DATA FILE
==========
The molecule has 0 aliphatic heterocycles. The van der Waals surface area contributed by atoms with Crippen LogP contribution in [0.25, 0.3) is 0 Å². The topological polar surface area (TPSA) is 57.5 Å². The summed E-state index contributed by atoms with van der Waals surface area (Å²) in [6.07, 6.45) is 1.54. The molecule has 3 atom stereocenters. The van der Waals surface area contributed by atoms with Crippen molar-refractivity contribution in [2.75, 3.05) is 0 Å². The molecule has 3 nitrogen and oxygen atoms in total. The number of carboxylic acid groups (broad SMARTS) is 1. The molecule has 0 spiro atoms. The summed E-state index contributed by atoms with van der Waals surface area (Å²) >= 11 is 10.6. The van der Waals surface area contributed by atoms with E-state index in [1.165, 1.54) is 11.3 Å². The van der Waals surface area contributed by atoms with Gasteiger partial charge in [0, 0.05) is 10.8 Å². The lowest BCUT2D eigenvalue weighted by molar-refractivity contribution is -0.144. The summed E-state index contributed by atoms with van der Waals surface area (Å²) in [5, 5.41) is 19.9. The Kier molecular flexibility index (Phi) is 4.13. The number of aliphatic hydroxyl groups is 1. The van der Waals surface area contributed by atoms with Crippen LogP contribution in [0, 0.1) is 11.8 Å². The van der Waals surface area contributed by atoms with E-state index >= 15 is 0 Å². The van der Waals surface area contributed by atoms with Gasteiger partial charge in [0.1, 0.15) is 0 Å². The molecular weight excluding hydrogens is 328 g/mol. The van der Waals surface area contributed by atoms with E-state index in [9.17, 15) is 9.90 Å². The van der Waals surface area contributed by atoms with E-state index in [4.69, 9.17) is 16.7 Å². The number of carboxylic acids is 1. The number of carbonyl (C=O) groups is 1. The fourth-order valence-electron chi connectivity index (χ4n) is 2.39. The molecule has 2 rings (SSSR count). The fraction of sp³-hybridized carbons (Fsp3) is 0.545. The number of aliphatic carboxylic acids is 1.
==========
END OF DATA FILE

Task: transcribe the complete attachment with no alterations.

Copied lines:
The molecule has 0 aliphatic heterocycles. The van der Waals surface area contributed by atoms with Crippen LogP contribution in [0.25, 0.3) is 0 Å². The topological polar surface area (TPSA) is 57.5 Å². The summed E-state index contributed by atoms with van der Waals surface area (Å²) in [6.07, 6.45) is 1.54. The molecule has 3 atom stereocenters. The van der Waals surface area contributed by atoms with Crippen molar-refractivity contribution in [2.75, 3.05) is 0 Å². The molecule has 3 nitrogen and oxygen atoms in total. The number of carboxylic acid groups (broad SMARTS) is 1. The molecule has 0 spiro atoms. The summed E-state index contributed by atoms with van der Waals surface area (Å²) >= 11 is 10.6. The van der Waals surface area contributed by atoms with E-state index in [1.165, 1.54) is 11.3 Å². The van der Waals surface area contributed by atoms with Gasteiger partial charge in [0, 0.05) is 10.8 Å². The lowest BCUT2D eigenvalue weighted by molar-refractivity contribution is -0.144. The summed E-state index contributed by atoms with van der Waals surface area (Å²) in [5, 5.41) is 19.9. The Kier molecular flexibility index (Phi) is 4.13. The number of aliphatic hydroxyl groups is 1. The van der Waals surface area contributed by atoms with Crippen LogP contribution in [0, 0.1) is 11.8 Å². The van der Waals surface area contributed by atoms with E-state index >= 15 is 0 Å². The van der Waals surface area contributed by atoms with Gasteiger partial charge in [0.1, 0.15) is 0 Å². The molecular weight excluding hydrogens is 328 g/mol. The van der Waals surface area contributed by atoms with E-state index in [9.17, 15) is 9.90 Å². The van der Waals surface area contributed by atoms with E-state index in [4.69, 9.17) is 16.7 Å². The number of carboxylic acids is 1. The number of carbonyl (C=O) groups is 1. The fourth-order valence-electron chi connectivity index (χ4n) is 2.39. The molecule has 2 rings (SSSR count). The fraction of sp³-hybridized carbons (Fsp3) is 0.545. The number of aliphatic carboxylic acids is 1.